This project is funded by a Western Sustainable Agriculture Research and Education grant.
Programs and projects supported by Western SARE are equally open to all people.
Cover crops have been shown to increase soil biological diversity, reduce soil erosion, enhance soil fertility, suppress weeds, and may also provide quality forage as a value-added component to conventional production systems. These benefits are attainable in humid and irrigated environments, but there is little information for dryland cropping systems.
The project team will grow cover crop mixtures during the fallow period on five participating farmers’ fields. Changes in soil moisture, soil erosion, soil fertility, soil biological activity, weed population, and crop yield on ground that was planted to cover crops versus ground not cover-cropped will be monitored.
The project will track the costs and returns associated with planting cover crops and determine which cover cropping strategies produce a net income.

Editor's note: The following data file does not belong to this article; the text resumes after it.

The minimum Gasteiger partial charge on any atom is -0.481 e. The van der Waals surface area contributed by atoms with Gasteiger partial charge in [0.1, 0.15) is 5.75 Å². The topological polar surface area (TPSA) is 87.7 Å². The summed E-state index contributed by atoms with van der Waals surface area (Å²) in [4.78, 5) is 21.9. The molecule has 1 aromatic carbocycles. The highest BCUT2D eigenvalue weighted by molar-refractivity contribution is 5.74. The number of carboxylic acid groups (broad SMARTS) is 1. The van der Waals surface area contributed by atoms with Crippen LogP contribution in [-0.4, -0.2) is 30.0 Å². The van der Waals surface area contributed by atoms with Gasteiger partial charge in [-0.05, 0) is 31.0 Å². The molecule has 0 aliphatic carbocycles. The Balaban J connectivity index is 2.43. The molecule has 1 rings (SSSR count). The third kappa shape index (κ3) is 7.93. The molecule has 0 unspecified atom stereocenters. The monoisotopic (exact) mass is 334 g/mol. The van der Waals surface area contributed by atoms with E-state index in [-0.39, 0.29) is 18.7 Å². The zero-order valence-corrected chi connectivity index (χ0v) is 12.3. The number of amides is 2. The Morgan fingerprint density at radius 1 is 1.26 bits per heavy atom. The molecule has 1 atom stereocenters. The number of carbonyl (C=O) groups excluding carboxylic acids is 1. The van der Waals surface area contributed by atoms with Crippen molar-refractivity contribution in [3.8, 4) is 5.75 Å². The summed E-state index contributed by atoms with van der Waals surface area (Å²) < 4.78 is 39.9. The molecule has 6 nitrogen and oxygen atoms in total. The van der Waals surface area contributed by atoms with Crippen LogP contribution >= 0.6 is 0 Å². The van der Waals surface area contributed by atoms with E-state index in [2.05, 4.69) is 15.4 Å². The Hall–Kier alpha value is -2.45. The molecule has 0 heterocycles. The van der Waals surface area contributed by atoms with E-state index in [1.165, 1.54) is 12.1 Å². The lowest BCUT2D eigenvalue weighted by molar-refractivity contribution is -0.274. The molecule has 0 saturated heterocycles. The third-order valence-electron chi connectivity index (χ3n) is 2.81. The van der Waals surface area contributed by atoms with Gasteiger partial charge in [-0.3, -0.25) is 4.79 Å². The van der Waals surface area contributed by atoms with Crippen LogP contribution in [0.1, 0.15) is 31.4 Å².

The approved budget will reimburse participating farmers for the cost of purchasing and planting cover crop seeds that’s not already covered by local USDA-NRCS programs. The farmers are not paid for their land or participation. A majority of the project funds will be spent on laboratory fees to assess changes in soil quality and health due to cover cropping and the costs associated with taking soil and plant samples, traveling to the test sites, and making a myriad of observations and measurements.
Field tours and workshops will be organized annually. Video will be produced to document the project’s progress in addition to publishing the project’s results, main findings, and events on social media. Success will be measured by how well the project objectives are met, by the interest generated by this project, and by the number of producers who have planted or plan to include cover crops in their farming operation.